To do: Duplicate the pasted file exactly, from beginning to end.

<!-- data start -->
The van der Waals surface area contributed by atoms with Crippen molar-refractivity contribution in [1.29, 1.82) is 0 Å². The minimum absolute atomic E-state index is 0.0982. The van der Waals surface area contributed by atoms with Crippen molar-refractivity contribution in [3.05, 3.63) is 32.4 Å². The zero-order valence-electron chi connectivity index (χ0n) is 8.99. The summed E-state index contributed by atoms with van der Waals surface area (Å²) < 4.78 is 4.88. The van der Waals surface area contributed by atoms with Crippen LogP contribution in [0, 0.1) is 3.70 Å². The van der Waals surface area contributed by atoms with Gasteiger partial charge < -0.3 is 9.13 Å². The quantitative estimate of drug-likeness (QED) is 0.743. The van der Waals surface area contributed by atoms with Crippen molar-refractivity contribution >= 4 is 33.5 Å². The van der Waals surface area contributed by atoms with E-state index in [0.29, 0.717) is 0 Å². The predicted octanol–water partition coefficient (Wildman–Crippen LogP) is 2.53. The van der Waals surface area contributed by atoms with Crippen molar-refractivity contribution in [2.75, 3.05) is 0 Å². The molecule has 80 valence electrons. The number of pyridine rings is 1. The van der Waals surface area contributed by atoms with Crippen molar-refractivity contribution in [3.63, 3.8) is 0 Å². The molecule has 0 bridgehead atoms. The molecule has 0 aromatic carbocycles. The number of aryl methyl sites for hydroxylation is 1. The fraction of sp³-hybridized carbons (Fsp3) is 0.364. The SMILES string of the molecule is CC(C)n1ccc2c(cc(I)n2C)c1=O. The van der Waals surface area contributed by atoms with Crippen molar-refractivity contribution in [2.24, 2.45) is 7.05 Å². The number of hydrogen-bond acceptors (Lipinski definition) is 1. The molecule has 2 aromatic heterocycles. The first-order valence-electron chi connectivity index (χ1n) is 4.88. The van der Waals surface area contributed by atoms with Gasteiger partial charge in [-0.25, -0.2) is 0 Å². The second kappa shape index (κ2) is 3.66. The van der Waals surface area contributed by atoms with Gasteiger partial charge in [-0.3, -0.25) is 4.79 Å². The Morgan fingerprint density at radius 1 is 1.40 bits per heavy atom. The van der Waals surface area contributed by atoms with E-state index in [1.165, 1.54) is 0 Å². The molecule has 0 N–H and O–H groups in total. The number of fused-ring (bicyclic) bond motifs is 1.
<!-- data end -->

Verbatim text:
The van der Waals surface area contributed by atoms with Crippen molar-refractivity contribution in [1.29, 1.82) is 0 Å². The minimum absolute atomic E-state index is 0.0982. The van der Waals surface area contributed by atoms with Crippen molar-refractivity contribution in [3.05, 3.63) is 32.4 Å². The zero-order valence-electron chi connectivity index (χ0n) is 8.99. The summed E-state index contributed by atoms with van der Waals surface area (Å²) < 4.78 is 4.88. The van der Waals surface area contributed by atoms with Crippen LogP contribution in [0, 0.1) is 3.70 Å². The van der Waals surface area contributed by atoms with Gasteiger partial charge < -0.3 is 9.13 Å². The quantitative estimate of drug-likeness (QED) is 0.743. The van der Waals surface area contributed by atoms with Crippen molar-refractivity contribution >= 4 is 33.5 Å². The van der Waals surface area contributed by atoms with E-state index in [0.29, 0.717) is 0 Å². The predicted octanol–water partition coefficient (Wildman–Crippen LogP) is 2.53. The van der Waals surface area contributed by atoms with Crippen molar-refractivity contribution in [2.75, 3.05) is 0 Å². The molecule has 80 valence electrons. The number of pyridine rings is 1. The van der Waals surface area contributed by atoms with Crippen molar-refractivity contribution in [3.63, 3.8) is 0 Å². The molecule has 0 bridgehead atoms. The molecule has 0 aromatic carbocycles. The number of aryl methyl sites for hydroxylation is 1. The fraction of sp³-hybridized carbons (Fsp3) is 0.364. The SMILES string of the molecule is CC(C)n1ccc2c(cc(I)n2C)c1=O. The van der Waals surface area contributed by atoms with Crippen molar-refractivity contribution in [2.24, 2.45) is 7.05 Å². The number of hydrogen-bond acceptors (Lipinski definition) is 1. The molecule has 2 aromatic heterocycles. The first-order valence-electron chi connectivity index (χ1n) is 4.88. The van der Waals surface area contributed by atoms with Gasteiger partial charge in [-0.25, -0.2) is 0 Å². The second kappa shape index (κ2) is 3.66. The van der Waals surface area contributed by atoms with Gasteiger partial charge in [-0.3, -0.25) is 4.79 Å². The Morgan fingerprint density at radius 1 is 1.40 bits per heavy atom. The van der Waals surface area contributed by atoms with E-state index in [1.165, 1.54) is 0 Å². The molecule has 0 N–H and O–H groups in total. The number of fused-ring (bicyclic) bond motifs is 1.